Regulations Amending the Freezing Assets of Corrupt Foreign Officials (Ukraine) Regulations: SOR/2019-68
Canada Gazette, Part II, Volume 153, Number 6
SOR/2019-68 March 4, 2019
FREEZING ASSETS OF CORRUPT FOREIGN OFFICIALS ACT
P.C. 2019-157 February 28, 2019
Whereas the Governor in Council considers that two of the persons listed in the schedule to the Freezing Assets of Corrupt Foreign Officials (Ukraine) Regulations footnote a should not remain listed;
Therefore, Her Excellency the Governor General in Council, on the recommendation of the Minister of Foreign Affairs, pursuant to section 4 of the Freezing Assets of Corrupt Foreign Officials Act footnote b, makes the annexed Regulations Amending the Freezing Assets of Corrupt Foreign Officials (Ukraine) Regulations.
Regulations Amending the Freezing Assets of Corrupt Foreign Officials (Ukraine) Regulations
1 Items 4 and 16 of the schedule to the Freezing Assets of Corrupt Foreign Officials (Ukraine) Regulations footnote 1 are repealed.
Coming into Force
2 These Regulations come into force on the day on which they are registered.
REGULATORY IMPACT ANALYSIS STATEMENT
(This statement is not part of the Regulations or the Order.)
The Freezing Assets of Corrupt Foreign Officials (Ukraine) Regulations (the Regulations), made pursuant to the Freezing Assets of Corrupt Foreign Officials Act (the Act), came into force on March 5, 2014, and are due to expire on March 5, 2019, by operation of section 6 of the Act.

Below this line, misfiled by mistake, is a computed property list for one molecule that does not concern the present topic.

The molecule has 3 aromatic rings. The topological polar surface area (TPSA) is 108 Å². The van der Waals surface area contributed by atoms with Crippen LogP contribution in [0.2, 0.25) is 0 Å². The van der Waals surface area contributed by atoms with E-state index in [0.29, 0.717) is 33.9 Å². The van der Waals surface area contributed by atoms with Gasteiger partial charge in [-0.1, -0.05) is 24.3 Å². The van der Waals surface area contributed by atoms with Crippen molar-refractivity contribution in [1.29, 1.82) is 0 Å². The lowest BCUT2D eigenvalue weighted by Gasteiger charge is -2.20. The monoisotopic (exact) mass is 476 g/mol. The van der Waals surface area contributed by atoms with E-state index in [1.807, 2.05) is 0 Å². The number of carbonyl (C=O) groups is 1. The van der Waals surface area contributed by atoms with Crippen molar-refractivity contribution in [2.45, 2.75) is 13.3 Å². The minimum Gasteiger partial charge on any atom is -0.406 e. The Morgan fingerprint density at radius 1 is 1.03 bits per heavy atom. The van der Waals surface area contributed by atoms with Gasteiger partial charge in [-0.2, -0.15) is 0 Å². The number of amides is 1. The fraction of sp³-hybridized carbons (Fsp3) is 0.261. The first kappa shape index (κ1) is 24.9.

The Act permits the freezing of assets or the restraint of property of politically exposed foreign persons upon receipt of a written request from a state, where the Governor in Council has determined that the country is in “internal turmoil” or in “an uncertain political situation” and where the making of an order or a regulation is in the interest of international relations. This measure supports promoting global peace and security, democracy and rule of law, and maintaining strong bilateral relationships with other countries.
On March 5, 2014, the Governor in Council approved the Regulations. At the time, the Regulations gave effect to a written request from Ukraine to freeze the assets of former Ukrainian President Viktor Fedorovych Yanukovych, his senior officials, his close associates and his family members suspected of having misappropriated state funds, or of having obtained property inappropriately as a result of their office or family, personal or business connections. The Regulations were intended to provide a five-year period for completing criminal investigations and making actionable mutual legal assistance requests to Canada.
The Act provides that “an order or regulation made under section 4 of that Act in respect of a politically exposed foreign person ceases to have effect on the day that is five years after the day on which it comes into force unless the Governor in Council, by order, extends it for the period specified in the order.” Information received by the Government of Canada supports an extension of the Regulations in relation to 16 of the 18 individuals currently listed.